CITC Weekly Roundup: Friday April 20

Here is our weekly round-up of global stories concerning children, their rights and their wellbeing. This week we take a look at a funeral fund for English children, free digital literacy workshops in Canadian cities and a report that claims 57 per cent of Google’s apps are violating America’s Children’s Online Privacy Protection Act (COPPA).

England’s Prime Minister establishes a funeral fund for children

Every year an estimated 4,350 children die under the age of 18, leaving grieving parents to potentially face thousands of pounds in council fees for burial or cremation costs. Costs also vary depending on where people live as some councils waive fees altogether. A new fund scheme is a result of a cross-party campaign which was led by Carolyn Harris MP, herself a bereaved mother, and is backed by organisations including Rainbow Trust.

Parents will no longer have to meet the costs of burials or cremations. Instead, the fees will be waived by all local authorities and met with government funding. Theresa May, the Prime Minister said: “No parent should ever have to endure the unbearable loss of a child – a loss that no amount of time will ever truly heal. But in the raw pain of immediate loss, it cannot be right that grieving parents should have to worry about how to meet the funeral costs for a child they hoped to see grow into adulthood.”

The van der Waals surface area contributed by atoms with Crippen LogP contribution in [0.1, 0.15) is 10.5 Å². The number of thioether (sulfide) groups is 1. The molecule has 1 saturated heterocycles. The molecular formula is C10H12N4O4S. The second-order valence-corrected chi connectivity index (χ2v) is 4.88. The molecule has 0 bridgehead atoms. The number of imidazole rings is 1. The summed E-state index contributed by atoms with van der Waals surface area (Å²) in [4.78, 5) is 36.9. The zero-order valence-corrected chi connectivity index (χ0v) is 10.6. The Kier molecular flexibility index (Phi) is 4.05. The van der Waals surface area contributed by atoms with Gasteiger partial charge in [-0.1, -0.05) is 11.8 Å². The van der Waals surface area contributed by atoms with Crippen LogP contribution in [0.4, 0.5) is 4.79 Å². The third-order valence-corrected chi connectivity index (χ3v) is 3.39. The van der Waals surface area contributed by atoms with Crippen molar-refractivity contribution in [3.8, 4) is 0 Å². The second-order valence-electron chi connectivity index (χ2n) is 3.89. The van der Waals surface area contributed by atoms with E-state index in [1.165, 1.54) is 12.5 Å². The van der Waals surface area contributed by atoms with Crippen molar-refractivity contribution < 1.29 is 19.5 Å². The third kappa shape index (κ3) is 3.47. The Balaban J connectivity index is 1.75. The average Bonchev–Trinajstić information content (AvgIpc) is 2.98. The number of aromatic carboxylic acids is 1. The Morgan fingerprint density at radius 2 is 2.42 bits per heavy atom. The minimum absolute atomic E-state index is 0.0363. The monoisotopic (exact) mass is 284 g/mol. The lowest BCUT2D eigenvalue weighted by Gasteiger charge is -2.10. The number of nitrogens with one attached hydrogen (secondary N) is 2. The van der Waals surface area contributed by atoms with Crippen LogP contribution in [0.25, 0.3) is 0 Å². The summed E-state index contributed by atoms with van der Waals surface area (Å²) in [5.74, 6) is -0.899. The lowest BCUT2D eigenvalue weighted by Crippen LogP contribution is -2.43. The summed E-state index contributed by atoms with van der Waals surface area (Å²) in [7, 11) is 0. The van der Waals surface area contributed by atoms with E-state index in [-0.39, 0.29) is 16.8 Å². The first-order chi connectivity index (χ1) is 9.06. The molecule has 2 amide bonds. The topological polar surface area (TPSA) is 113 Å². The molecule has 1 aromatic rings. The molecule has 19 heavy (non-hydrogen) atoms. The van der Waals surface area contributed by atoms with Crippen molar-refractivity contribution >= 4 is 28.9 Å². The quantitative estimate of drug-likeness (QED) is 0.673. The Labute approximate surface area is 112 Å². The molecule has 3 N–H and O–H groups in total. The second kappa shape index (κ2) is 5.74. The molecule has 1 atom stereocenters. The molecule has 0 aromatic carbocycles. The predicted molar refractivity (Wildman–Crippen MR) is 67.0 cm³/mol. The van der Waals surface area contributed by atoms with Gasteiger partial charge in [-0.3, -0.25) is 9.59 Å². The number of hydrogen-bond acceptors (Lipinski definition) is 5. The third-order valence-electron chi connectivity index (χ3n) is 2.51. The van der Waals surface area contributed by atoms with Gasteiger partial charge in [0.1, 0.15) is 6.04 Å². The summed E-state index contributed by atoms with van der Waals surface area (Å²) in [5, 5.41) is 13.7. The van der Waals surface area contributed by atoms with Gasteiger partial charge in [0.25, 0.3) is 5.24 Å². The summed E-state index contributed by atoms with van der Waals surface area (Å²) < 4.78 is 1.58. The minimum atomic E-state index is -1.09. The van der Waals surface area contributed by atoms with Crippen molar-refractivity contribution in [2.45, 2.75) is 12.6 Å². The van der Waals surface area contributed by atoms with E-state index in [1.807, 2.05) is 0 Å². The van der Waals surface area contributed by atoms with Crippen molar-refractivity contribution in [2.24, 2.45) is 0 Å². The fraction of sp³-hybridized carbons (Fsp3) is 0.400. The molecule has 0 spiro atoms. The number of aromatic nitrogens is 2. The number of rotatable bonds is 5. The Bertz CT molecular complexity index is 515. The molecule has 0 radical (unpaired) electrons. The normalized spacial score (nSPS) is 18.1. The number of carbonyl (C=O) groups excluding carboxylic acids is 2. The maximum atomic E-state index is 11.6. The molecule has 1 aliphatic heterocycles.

Raising digitally responsible youth in Richmond City

Parents in the city of Richmond in British Columbia, Canada, this week had the opportunity to attend a free digital literacy workshop that would enable them to teach their children about using technology appropriately and safely. The province-wide workshops, which are expected to take place in every school district, are sponsored by the provincial government to help students navigate the digital world.

Sam Jingfors, vice-president of Safer Schools Together, the organisation running these workshops, told the Richmond News: “The goal of the session is to empower parents to not be afraid of technology but to embrace it within their own household and to understand that their role as parents is now more important than ever. There is no app for empathy or website for compassion, those are still family values.”

‘Won’t Somebody Think of the Children?’

The International Computer Science Institute has released a new report titled ‘Won’t Somebody Think of the Children? Examining COPPA Compliance at Scale.’ It claims there are thousands of Android apps that are tracking the online activity of children in ways that violate US privacy laws.

In response to the report, Google says: “We’re taking the researchers’ report very seriously and looking into their findings. Protecting kids and families is a top priority, and our Designed for Families program requires developers to abide by specific requirements above and beyond our standard Google Play policies. If we determine that an app violates our policies, we will take action. We always appreciate the research community’s work to help make the Android ecosystem safer.“

Author: Julia Zvobgo

Julia Zvobgo is a Cultural Anthropologist. She is also the Community Manager and Events Manager of Child in the City.

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